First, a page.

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Sub1 Robot Challenges 3D Printed Robot’s Rubik’s Cube Solving Record

by • February 16, 2016 • No Comments

310F547A00000578-0-image-a-22_1455123996178It seems like there’s been a lot of news lately of the world of Rubik’s Cube record-breaking robots. Less than one month ago we covered a 3D printed robot, of Jay Flatland and Paul Rose, that was able-bodied to solve the Rubik’s Cube in only over a 2nd. This robot is defined as having “a cube-holding frame, stepper motors, and USB-powered cameras that capture, in high resolution, the cube’s form.” This robot beat a 2014 record previously set by David Gilday and Mike Dobson, who made a robot that solved the Cube in 3.253 2nds. Now the lucky number seems to be 0.887 2nds (!) and has been set by German engineer Albert Beer.

Who may have idea that the world of robots, a few 3D printed, solving the Rubik’s Cube in 2nds for fame and glory, may be so competitive? There’s no doubt that several people have been up to this challenge of creating an actually faster robot for Cube-solving purposes. Beer’s machine, that is named Sub1, has been filmed solving the Rubik’s Cube in under a 2nd, but this record has not been officially approved by the Guinness World Records — yet.

sub1

The Rubik’s Cube solving challenge where Beer’s robot delivered in under a 2nd occurred at Munich, Germost’s Cubikon Store. According to Sarah Griffiths of the Daily Mail Online:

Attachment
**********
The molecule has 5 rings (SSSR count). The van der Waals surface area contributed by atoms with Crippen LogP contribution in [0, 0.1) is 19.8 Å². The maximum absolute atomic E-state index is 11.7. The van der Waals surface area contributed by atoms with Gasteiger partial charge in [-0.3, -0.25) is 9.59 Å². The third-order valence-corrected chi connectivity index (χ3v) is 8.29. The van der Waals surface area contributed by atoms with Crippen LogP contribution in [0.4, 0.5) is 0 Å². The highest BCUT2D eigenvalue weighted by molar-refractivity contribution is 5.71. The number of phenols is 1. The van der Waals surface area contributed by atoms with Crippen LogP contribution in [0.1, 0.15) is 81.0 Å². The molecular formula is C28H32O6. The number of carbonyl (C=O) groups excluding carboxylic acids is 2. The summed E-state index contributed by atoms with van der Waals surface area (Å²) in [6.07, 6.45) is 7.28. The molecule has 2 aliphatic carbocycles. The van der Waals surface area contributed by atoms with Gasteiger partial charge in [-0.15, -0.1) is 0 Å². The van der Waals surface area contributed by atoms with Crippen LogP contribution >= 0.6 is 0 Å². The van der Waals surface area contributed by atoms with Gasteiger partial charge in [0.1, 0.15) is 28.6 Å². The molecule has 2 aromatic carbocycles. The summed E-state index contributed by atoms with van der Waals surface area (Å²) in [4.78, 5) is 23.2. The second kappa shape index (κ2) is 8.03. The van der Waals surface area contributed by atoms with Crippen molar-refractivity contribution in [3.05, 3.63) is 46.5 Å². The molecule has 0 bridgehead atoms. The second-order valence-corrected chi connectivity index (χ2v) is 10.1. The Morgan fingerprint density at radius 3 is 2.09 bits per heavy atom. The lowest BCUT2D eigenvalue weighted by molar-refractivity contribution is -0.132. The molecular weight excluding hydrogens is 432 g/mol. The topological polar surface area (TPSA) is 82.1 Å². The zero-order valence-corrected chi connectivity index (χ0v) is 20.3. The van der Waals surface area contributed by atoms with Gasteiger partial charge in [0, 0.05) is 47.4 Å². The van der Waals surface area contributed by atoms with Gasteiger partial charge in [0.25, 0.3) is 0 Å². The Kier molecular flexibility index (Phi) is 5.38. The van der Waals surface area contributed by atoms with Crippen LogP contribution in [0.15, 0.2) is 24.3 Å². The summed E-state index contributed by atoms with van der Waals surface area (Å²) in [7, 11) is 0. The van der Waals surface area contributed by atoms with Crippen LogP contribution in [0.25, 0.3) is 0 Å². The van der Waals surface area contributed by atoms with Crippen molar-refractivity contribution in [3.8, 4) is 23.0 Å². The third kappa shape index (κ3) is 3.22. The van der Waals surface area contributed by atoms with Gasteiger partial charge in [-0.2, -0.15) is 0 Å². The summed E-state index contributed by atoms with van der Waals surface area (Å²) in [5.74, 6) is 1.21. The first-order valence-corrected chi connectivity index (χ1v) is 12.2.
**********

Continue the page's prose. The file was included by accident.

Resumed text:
“The moment the begin button was pressed, shutters were removed of two webcams trained on the cube. From the two pictures taken – every revealing three sides of the cube – a laptop synonymous the colours and calculated a solution via a two-phase algorithm. This being done in a split 2nd, the solution was passed through a microcontroller board that orchestrated the 20 moves utilized to solve the puzzle.”

sub3

Whilst Beer’s robot has not officially been best known as breaking the world record, bumping Flatland and Rose’s 3D printed robot off the charts, Beer seems perfectly confident that he can soon be the official title holder. He reports that he sacrificed much time and effort producing the speedy Sub1 robot, spending “several hundreds of working hours to create, create, program, and tune.” He in addition states on YouTube that the Sub1 “broke a historic barrier and finished the last move in new world record time.”

Whilst Flatland and Rose’s record holding robot placed 3D printed robots on the map for this kind of puzzle-solving, it is most likely that there can be most additional speedy 3D printed robots in the following that can go on to hustle the record, leaving us to wonder, “How much faster can it get?” (And… when can we see the following 3D printed one?)

You can take a appear at the at a lower place video to see the Sub1 in action. Discuss in the Sub1 Robot forum over at 3DPB.com.